Last year Microsoft introduced their surprising hybrid notebook called the 'Surface Book' which used a new patent pending fulcrum hinge. This week the U.S. Patent and Trademark Office published two Intel patent filings that cover a new kind of hinge designed for hybrid 2-in-1 notebooks.
Intel's first design, as noted below, allows the keyboard portion of the base to flip to the backside of the notebook body and for the display to fold back to create a tablet where the keyboard isn't being touched by the user's fingers as many of the display fold-back hybrid designs do today.
The design of the first hinge actually looks very much like the one used on Lenovo's Yoga 900 notebook.
The second Intel design illustrated below simplifies the 2-in-1 notebook hinge by making it smaller and easier to rotate the display so that it sits flat over the keyboard to form a tablet quickly without having to flip the keyboard.
Beyond the hinge, this newly proposed hybrid describes an architecture that will include telephony capabilities. Intel notes that the communications module will include "a wireless network adapter, a telephone modem, and/or a wireless modem.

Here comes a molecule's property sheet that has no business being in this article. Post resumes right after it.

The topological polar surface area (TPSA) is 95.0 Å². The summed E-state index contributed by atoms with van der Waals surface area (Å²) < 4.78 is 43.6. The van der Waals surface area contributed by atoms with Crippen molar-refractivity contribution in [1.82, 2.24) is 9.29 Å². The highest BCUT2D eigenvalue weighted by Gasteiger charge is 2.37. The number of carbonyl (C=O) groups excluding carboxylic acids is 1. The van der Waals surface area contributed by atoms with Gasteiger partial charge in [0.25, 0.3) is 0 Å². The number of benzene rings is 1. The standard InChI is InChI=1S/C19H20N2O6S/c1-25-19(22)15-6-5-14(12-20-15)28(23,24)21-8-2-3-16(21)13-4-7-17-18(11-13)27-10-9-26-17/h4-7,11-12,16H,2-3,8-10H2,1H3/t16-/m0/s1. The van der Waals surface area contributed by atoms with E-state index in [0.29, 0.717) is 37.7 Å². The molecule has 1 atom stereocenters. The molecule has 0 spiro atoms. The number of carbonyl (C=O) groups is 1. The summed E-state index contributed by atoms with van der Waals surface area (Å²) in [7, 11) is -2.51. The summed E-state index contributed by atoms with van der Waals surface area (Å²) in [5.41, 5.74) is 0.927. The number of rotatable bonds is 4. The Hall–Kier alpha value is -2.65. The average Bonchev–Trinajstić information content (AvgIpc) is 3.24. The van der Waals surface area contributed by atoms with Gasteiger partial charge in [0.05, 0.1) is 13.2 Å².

Under their patent FIG. 9 (not shown) describing the system's architecture they describe "a simplified block diagram associated with an example ARM ecosystem SOC 900 of the present disclosure. For example, the example of FIG. 9 can be associated with any ARM core (e.g., A-9, A-15, etc.). Further, the architecture can be part of any type of tablet, smartphone (inclusive of Android phones, iPhones), iPad., Google Nexus, Microsoft Surface, personal computer, server, video processing components, laptop computer (inclusive of any type of notebook), Ultrabook system, any type of touch-enabled input device, etc."
For more details, see Intel patent applications 20160132077 and 20160130849. Today's report was first published on Patently Apple.
Patently Mobile presents a detailed summary of patent applications with associated graphics for journalistic news purposes as each such patent application is revealed by the U.S. Patent & Trade Office. Readers are cautioned that the full text of any patent application should be read in its entirety for full and accurate details. About Posting Comments: Patently Mobile reserves the right to post, dismiss or edit any comments.